constantly expanding. Several of the Godzilla films were dubbed
and received a theatrical release in the US - I remember seeing
two or three in the theatre in the 1970s, as well as Godzilla's
return to theatres in the mid 80s after a decade absence. In the
1990s the original versions of the films were finally released
onto video in the US. For the last several years one of the main
Godzilla conventions has been held near Chicago each summer, and
they regularly take over the Pickwick theatre in Park Ridge to
show the original films during the convention.
The Godzilla film series
is one of the longest running film series, currently at 27 films
(28 if you count the US film from 1998) with another US film to
come next year. There have been three sets of Godzilla films -
15 films from 1954-1975 when declining box office caused the
series to stop, 7 films from 1984-1995 when the series stopped
to allow the US film to proceed, and then 5 films from 1999-2004
when declining box office again stopped the series.
Other good Godzilla
King Kong vs Godzilla
(1962), Destroy All Monsters (1968), Return of Godzilla (1985),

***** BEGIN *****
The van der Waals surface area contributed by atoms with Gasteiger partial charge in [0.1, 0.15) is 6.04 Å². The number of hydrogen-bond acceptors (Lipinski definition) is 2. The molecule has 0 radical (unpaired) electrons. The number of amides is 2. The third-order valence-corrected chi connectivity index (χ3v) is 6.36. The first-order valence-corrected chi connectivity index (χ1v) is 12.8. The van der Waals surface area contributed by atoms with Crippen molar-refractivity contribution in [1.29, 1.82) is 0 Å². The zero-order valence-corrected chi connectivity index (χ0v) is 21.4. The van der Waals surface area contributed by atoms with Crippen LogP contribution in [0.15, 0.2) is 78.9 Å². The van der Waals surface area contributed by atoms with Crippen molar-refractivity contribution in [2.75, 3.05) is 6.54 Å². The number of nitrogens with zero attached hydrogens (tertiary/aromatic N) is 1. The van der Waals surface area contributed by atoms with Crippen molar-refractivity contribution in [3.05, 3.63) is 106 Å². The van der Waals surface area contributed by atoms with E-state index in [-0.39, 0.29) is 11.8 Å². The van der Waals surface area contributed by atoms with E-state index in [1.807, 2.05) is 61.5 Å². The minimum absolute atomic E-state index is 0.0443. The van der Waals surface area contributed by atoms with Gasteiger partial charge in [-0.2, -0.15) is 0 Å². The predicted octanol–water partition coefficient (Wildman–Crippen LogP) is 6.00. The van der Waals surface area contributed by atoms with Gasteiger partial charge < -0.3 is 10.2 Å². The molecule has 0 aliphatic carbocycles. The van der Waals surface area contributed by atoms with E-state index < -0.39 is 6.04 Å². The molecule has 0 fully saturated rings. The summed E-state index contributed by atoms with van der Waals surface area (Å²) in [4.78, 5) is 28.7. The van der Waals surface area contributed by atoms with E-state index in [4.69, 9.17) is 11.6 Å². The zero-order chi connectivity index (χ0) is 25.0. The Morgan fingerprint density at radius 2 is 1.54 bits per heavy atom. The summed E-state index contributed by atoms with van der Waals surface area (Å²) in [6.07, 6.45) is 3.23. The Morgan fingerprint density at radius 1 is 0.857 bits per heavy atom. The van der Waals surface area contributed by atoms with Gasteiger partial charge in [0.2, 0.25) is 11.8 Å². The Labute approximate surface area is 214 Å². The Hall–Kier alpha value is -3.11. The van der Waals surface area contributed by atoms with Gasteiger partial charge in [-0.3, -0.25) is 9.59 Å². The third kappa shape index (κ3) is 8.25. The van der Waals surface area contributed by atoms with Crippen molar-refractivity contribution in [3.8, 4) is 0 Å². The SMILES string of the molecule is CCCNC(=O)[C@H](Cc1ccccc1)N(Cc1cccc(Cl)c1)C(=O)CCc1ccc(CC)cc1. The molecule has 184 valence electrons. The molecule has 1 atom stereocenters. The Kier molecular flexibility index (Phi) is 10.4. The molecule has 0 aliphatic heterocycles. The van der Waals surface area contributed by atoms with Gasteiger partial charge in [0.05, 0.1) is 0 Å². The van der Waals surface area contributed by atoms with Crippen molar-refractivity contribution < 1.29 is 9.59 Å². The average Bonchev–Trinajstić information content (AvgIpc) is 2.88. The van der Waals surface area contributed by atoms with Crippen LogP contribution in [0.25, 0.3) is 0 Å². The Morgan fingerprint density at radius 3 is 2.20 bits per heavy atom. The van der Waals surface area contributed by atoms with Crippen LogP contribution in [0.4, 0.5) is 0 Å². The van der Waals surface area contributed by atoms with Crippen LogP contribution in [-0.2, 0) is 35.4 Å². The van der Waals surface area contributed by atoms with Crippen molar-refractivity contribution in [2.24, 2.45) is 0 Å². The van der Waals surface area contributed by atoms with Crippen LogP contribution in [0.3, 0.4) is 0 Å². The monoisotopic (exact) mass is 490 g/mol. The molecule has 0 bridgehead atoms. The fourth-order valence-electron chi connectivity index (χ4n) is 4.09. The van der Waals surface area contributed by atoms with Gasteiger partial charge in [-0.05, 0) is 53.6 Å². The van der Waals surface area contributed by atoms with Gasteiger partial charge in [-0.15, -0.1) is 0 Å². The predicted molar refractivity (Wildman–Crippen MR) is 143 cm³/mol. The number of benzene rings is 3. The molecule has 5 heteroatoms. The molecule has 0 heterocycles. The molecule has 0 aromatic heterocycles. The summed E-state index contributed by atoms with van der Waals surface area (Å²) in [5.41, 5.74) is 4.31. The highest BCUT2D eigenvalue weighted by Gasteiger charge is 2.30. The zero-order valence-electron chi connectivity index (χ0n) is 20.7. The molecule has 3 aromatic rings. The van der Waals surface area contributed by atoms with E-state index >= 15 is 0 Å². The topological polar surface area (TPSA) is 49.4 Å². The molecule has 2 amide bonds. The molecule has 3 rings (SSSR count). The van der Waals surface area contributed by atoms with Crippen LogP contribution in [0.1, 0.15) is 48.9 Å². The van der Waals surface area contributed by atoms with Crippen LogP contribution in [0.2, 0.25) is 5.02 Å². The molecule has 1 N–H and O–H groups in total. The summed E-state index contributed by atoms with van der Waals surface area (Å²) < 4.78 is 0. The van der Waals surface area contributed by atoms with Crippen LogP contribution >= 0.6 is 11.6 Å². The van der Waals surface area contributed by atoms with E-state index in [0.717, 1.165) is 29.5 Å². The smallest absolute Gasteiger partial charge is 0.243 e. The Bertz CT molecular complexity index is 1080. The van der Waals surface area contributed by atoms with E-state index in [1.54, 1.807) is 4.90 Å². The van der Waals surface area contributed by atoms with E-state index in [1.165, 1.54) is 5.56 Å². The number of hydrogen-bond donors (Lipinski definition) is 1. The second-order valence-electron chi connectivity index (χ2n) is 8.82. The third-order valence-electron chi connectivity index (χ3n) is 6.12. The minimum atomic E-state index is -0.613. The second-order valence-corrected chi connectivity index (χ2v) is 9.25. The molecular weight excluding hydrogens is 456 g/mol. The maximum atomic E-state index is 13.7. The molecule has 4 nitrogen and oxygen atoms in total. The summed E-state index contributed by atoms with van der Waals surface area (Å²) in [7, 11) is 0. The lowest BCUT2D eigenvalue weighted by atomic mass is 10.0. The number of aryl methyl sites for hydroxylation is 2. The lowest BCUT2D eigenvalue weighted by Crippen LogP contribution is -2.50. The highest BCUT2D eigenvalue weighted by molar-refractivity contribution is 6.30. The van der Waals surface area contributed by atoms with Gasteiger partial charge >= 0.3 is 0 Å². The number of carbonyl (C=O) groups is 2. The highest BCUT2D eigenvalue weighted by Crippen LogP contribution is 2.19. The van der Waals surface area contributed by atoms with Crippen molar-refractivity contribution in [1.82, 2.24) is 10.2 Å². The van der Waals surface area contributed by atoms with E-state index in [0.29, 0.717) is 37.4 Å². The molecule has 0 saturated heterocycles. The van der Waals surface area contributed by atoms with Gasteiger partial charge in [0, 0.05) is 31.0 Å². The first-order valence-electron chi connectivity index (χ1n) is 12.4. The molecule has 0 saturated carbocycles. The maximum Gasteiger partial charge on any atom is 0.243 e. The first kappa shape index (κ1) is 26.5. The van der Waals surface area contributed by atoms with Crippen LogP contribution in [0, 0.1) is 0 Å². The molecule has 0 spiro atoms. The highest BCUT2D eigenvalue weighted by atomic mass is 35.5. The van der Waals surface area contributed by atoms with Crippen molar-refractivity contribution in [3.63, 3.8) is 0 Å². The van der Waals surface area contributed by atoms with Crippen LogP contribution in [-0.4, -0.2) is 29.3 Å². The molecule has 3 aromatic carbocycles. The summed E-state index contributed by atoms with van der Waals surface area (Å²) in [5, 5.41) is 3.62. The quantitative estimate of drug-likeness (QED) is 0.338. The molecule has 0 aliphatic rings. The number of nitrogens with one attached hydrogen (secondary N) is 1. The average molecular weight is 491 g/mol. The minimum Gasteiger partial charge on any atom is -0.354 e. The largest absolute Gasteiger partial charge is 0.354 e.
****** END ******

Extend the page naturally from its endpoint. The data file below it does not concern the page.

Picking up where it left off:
Godzilla, Mothra & King Ghidrah - Giant Monster All out
Attack (2001), and for its sheer exuberance the final film,
Godzilla: Final Wars (2004), is worth checking out.
Unfortunately the Godzilla film that I was in does not make the
While earlier giant
monsters like King Kong and the Rhedosuarus from 'the Beast from
20,000 Fathoms' were created through stop motion animation,
Godzilla would begin the 'man in suit' style of creating giant
monsters. The scale of that suit and the model cities it
tramples on have changed over the years. Godzilla was 50m tall
(roughly the height of SEO on campus) in the 50s through the
1970s. When Godzilla returned in the 1980s he was 80m tall since
buildings had grown much taller. In the 1990s he briefly became
100m tall (the height of University Hall on campus) before
returning to 80m tall in the 2000s. For comparison a
Tyrannosaurus Rex is only 6m tall.
Notes on Star
Trek II: The Wrath of Khan